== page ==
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Also, tied to the steady increase in your blood pressure, there is a breach in your breathing because of the rapid rise of your heartbeat rate. This condition leaves you always hyperventilating to enable proper breathing. Hyperventilation is also common, and a characteristic of a panic attack (or insensitivity to adrenalin).

The reproductive system

Nothing wrecks a sex life like stress, as millions can testify to. This isn’t just psychological but also physical when it interferes with a man’s ability to achieve and maintain erections. In women, menstrual cycle disturbances occur, which can cause painful periods or wildly fluctuating hormone levels throughout the month. 

In men, cortisol interferes with the normal production of testosterone via the testes, so that sex drive crashes. Do not take work into the bedroom- your sex life may never recover.

Endocrine glands

Endocrine glands are those parts of the body (some of them organs) that produce hormones that enter the body’s bloodstream. These include the adrenal glands, liver, and pancreas. The adrenal glands are forced to produce more cortisol and adrenaline – the two essential stress hormones. 

In response, the liver may begin to release stored glycogen in the form of glucose to improve your seemingly agitated state. The pancreas may start to produce more insulin, and when the stress response subsides, everything returns to normal. 

However, diabetics, pre-diabetics, or people with a glucose sensitivity disorder will not store all the circulating sugar again. For this reason, stress is very bad for people with diabetes.

Muscular system

There is an intense stiffening of your muscles during periods of high stressing, which can lead to muscular pains and injuries. More intense situations like migraine headaches could also arise as a result of these muscular pains.

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With all the above-stated facts, you can see the different ways stress affects your body’s metabolism and entire health. So it is no surprise as to why you are not able to sleep. Your body is in a constant fight-state to overcome that challenging situation you are facing.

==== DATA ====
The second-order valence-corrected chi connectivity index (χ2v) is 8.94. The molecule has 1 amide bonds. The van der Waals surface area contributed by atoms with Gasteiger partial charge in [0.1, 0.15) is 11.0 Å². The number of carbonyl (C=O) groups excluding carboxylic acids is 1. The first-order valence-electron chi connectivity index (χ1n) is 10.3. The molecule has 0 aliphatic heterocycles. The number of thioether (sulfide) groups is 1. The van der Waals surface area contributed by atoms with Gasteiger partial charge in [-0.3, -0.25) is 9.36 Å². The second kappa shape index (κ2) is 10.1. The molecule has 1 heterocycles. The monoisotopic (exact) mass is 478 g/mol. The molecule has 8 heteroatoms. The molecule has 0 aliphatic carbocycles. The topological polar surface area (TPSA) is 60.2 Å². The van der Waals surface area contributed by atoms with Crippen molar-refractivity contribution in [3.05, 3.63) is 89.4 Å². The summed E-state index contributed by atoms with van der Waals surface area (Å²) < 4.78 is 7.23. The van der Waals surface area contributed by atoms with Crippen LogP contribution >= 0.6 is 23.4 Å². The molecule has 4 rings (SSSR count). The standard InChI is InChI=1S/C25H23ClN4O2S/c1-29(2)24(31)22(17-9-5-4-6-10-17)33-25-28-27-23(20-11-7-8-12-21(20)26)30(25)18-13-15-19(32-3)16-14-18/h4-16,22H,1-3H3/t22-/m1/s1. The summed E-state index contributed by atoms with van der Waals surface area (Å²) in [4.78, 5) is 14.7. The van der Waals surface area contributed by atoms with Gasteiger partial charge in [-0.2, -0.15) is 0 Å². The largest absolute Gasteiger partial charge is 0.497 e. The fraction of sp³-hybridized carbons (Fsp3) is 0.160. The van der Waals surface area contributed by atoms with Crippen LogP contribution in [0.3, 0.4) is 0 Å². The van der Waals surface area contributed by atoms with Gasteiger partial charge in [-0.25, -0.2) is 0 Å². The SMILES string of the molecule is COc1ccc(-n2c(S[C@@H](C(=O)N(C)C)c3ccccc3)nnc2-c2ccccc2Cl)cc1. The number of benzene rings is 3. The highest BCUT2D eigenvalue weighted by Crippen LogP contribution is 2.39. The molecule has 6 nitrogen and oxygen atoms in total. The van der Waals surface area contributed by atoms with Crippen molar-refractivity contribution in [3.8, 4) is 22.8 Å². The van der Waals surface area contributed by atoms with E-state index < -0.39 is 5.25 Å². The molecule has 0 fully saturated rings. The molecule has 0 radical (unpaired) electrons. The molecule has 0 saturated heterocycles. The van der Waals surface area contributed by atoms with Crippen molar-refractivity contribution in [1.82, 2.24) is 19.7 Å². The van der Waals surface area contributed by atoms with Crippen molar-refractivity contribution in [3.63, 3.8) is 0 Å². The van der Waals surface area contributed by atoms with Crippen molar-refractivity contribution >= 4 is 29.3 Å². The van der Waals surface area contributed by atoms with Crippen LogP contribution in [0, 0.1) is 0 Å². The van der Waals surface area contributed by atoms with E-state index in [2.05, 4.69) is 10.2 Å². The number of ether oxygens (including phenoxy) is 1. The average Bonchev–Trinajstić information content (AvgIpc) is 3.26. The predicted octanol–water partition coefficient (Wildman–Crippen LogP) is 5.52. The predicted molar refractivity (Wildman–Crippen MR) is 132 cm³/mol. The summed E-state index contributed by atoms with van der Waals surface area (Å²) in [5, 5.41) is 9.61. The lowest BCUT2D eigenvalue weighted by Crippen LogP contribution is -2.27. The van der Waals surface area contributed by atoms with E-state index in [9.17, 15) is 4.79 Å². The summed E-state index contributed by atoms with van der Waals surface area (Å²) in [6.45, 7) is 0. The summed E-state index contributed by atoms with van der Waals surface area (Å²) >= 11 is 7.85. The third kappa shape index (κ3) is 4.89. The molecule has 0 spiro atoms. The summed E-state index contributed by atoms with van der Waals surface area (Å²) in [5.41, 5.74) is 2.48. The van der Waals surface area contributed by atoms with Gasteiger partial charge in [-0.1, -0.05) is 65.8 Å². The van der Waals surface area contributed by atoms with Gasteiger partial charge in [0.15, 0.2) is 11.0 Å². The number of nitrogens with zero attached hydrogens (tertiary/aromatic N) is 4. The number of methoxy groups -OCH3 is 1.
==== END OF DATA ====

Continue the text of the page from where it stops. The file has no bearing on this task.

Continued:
How stress deprives you of sleep

How to overcome stress while asleep

There are various ways in which high levels of stress lead to inadequate sleep. The first of these is that you often find yourself turning and tossing continuously due to a feeling of restlessness. The two main reasons for this is the increased heartbeat rate as well as amplified adrenaline levels when your body is stressed.

In times when you are going through intense stress, your body reacts to this by staying in a constant state of alert. Your body feels it shouldn’t be resting as there is a turbulent situation that needs to be taken care of with immediate effect. For this reason, you find yourself wide awake at night, worrying about whatever is disturbing you. In some cases, you might be able to fall asleep for a short while, but often you won’t be able to stay asleep for long.

But even in situations where you manage to make out time to get some sleep, you may experience that you’re not able to fall asleep quickly because your body is still highly invigorated due to working overtime.

Why you’re feeling tired during the day

Of course, not getting enough restful sleep during the night will almost always leave you tired and exhausted during the day. But there is another seemingly unacknowledged condition known as adrenal fatigue, which occurs following periods of chronically high cortisol and adrenalin production, which suppresses its actions.

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This means that the normal get up and go that our adrenal glands allow is no longer present. Drive and motivation become more and more challenging to maintain without the use of stimulants that produce a forced effect of these hormones. The result is a state of constant inertia and lethargy during the day.

13 proven ways how to reduce stress and improve sleep

So intense Stress levels bring about a lack of sleep, and a sufficient sleep-time helps reduce stress. What sounds simple is a big challenge for many of us. The following points can help you get better sleep and, in turn, reduce your stress level.

1. Recognize what you can and can’t control

Remember the Serenity Prayer? Here it is: “God, grant us the serenity to accept the things we cannot change, courage to change the things we can, and the wisdom to know the difference.”

The ability to recognize the difference between what you can control and what you cannot control removes unnecessary stress. You can immediately stop stressing yourself over all the things you cannot control. This releases energy to focus on what you can control.

2. Sort out your worries 

This is the first significant step in getting a hold of better sleep. You must make out time during the day to pinpoint what exactly your worries are. Be sure to access your day’s activities and figure out the things that bother you.

In situations where you find yourself taking these worries to bed, you could make use of a readily accessible notepad and do some journaling. This enables you to pen down the things that occupy your mind during bedtime before trying to get some sleep. 

3. Exercise